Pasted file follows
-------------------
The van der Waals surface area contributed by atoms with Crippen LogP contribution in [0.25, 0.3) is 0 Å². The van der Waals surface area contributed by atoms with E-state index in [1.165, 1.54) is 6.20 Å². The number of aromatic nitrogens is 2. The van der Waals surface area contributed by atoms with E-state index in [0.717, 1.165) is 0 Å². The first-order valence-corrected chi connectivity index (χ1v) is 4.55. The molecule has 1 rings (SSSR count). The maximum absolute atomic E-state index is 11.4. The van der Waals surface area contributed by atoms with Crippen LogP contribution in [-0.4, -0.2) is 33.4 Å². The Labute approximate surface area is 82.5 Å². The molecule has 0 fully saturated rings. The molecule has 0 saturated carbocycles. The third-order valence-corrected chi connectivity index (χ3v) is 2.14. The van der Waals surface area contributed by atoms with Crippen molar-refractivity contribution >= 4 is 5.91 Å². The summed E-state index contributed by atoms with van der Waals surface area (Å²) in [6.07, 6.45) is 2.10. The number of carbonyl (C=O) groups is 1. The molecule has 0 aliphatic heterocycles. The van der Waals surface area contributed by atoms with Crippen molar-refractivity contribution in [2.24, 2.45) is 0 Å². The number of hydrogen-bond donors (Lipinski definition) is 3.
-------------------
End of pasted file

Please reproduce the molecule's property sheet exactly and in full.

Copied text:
The van der Waals surface area contributed by atoms with Crippen LogP contribution in [0.25, 0.3) is 0 Å². The van der Waals surface area contributed by atoms with E-state index in [1.165, 1.54) is 6.20 Å². The number of aromatic nitrogens is 2. The van der Waals surface area contributed by atoms with E-state index in [0.717, 1.165) is 0 Å². The first-order valence-corrected chi connectivity index (χ1v) is 4.55. The molecule has 1 rings (SSSR count). The maximum absolute atomic E-state index is 11.4. The van der Waals surface area contributed by atoms with Crippen LogP contribution in [-0.4, -0.2) is 33.4 Å². The Labute approximate surface area is 82.5 Å². The molecule has 0 fully saturated rings. The molecule has 0 saturated carbocycles. The third-order valence-corrected chi connectivity index (χ3v) is 2.14. The van der Waals surface area contributed by atoms with Crippen molar-refractivity contribution >= 4 is 5.91 Å². The summed E-state index contributed by atoms with van der Waals surface area (Å²) in [6.07, 6.45) is 2.10. The number of carbonyl (C=O) groups is 1. The molecule has 0 aliphatic heterocycles. The van der Waals surface area contributed by atoms with Crippen molar-refractivity contribution in [2.24, 2.45) is 0 Å². The number of hydrogen-bond donors (Lipinski definition) is 3.